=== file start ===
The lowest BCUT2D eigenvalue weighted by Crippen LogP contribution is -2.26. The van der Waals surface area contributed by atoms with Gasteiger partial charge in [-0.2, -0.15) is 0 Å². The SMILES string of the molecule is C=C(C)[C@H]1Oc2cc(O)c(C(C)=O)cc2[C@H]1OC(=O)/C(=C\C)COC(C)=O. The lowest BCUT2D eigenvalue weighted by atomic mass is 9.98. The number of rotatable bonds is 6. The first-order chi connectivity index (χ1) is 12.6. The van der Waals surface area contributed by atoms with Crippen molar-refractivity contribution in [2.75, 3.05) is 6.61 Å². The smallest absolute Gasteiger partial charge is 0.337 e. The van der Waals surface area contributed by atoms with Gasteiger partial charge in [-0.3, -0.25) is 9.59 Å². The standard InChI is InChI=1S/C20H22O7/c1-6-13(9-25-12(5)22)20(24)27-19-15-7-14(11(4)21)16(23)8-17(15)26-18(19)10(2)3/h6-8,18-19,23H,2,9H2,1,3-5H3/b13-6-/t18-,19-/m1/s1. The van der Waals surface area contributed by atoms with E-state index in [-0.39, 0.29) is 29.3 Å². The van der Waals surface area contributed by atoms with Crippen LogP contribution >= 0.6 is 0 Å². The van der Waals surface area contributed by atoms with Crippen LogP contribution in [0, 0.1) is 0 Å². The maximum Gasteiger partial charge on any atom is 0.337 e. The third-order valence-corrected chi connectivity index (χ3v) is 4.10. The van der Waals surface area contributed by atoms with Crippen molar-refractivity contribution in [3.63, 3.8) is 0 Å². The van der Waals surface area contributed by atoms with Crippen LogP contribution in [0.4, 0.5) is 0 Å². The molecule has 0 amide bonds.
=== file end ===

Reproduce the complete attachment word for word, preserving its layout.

The lowest BCUT2D eigenvalue weighted by Crippen LogP contribution is -2.26. The van der Waals surface area contributed by atoms with Gasteiger partial charge in [-0.2, -0.15) is 0 Å². The SMILES string of the molecule is C=C(C)[C@H]1Oc2cc(O)c(C(C)=O)cc2[C@H]1OC(=O)/C(=C\C)COC(C)=O. The lowest BCUT2D eigenvalue weighted by atomic mass is 9.98. The number of rotatable bonds is 6. The first-order chi connectivity index (χ1) is 12.6. The van der Waals surface area contributed by atoms with Crippen molar-refractivity contribution in [2.75, 3.05) is 6.61 Å². The smallest absolute Gasteiger partial charge is 0.337 e. The van der Waals surface area contributed by atoms with Gasteiger partial charge in [-0.3, -0.25) is 9.59 Å². The standard InChI is InChI=1S/C20H22O7/c1-6-13(9-25-12(5)22)20(24)27-19-15-7-14(11(4)21)16(23)8-17(15)26-18(19)10(2)3/h6-8,18-19,23H,2,9H2,1,3-5H3/b13-6-/t18-,19-/m1/s1. The van der Waals surface area contributed by atoms with E-state index in [-0.39, 0.29) is 29.3 Å². The van der Waals surface area contributed by atoms with Crippen LogP contribution >= 0.6 is 0 Å². The van der Waals surface area contributed by atoms with Crippen LogP contribution in [0, 0.1) is 0 Å². The maximum Gasteiger partial charge on any atom is 0.337 e. The third-order valence-corrected chi connectivity index (χ3v) is 4.10. The van der Waals surface area contributed by atoms with Crippen molar-refractivity contribution in [3.63, 3.8) is 0 Å². The van der Waals surface area contributed by atoms with Crippen LogP contribution in [0.4, 0.5) is 0 Å². The molecule has 0 amide bonds.